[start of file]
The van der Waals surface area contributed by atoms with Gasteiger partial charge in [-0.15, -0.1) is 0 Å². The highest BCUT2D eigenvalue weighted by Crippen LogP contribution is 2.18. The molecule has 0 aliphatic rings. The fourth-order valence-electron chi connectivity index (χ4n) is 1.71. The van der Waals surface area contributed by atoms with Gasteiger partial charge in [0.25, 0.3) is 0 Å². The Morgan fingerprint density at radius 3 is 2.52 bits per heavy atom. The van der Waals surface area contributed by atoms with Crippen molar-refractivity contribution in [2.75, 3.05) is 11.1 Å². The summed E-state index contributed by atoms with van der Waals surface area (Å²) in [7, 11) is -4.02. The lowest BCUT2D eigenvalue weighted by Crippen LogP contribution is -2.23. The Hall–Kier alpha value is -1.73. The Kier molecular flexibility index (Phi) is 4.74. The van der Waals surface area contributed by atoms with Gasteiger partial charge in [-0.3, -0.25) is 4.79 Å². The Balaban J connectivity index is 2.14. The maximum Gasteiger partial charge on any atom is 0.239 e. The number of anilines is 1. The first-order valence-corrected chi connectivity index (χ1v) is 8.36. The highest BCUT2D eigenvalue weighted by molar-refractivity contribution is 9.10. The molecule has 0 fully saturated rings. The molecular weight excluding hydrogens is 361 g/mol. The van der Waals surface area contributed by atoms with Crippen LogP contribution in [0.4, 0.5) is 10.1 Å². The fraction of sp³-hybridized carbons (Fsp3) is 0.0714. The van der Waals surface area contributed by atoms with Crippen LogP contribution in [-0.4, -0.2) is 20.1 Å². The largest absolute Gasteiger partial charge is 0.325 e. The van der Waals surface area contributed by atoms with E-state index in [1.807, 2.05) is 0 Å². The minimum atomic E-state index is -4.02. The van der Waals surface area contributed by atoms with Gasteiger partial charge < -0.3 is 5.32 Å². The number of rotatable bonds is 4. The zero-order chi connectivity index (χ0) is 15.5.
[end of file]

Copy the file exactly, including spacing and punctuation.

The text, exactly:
The van der Waals surface area contributed by atoms with Gasteiger partial charge in [-0.15, -0.1) is 0 Å². The highest BCUT2D eigenvalue weighted by Crippen LogP contribution is 2.18. The molecule has 0 aliphatic rings. The fourth-order valence-electron chi connectivity index (χ4n) is 1.71. The van der Waals surface area contributed by atoms with Gasteiger partial charge in [0.25, 0.3) is 0 Å². The Morgan fingerprint density at radius 3 is 2.52 bits per heavy atom. The van der Waals surface area contributed by atoms with Crippen molar-refractivity contribution in [2.75, 3.05) is 11.1 Å². The summed E-state index contributed by atoms with van der Waals surface area (Å²) in [7, 11) is -4.02. The lowest BCUT2D eigenvalue weighted by Crippen LogP contribution is -2.23. The Hall–Kier alpha value is -1.73. The Kier molecular flexibility index (Phi) is 4.74. The van der Waals surface area contributed by atoms with Gasteiger partial charge in [-0.3, -0.25) is 4.79 Å². The Balaban J connectivity index is 2.14. The maximum Gasteiger partial charge on any atom is 0.239 e. The number of anilines is 1. The first-order valence-corrected chi connectivity index (χ1v) is 8.36. The highest BCUT2D eigenvalue weighted by molar-refractivity contribution is 9.10. The molecule has 0 fully saturated rings. The molecular weight excluding hydrogens is 361 g/mol. The van der Waals surface area contributed by atoms with Crippen LogP contribution in [0.4, 0.5) is 10.1 Å². The fraction of sp³-hybridized carbons (Fsp3) is 0.0714. The van der Waals surface area contributed by atoms with Crippen LogP contribution in [-0.4, -0.2) is 20.1 Å². The largest absolute Gasteiger partial charge is 0.325 e. The van der Waals surface area contributed by atoms with E-state index in [1.807, 2.05) is 0 Å². The minimum atomic E-state index is -4.02. The van der Waals surface area contributed by atoms with Gasteiger partial charge < -0.3 is 5.32 Å². The number of rotatable bonds is 4. The zero-order chi connectivity index (χ0) is 15.5.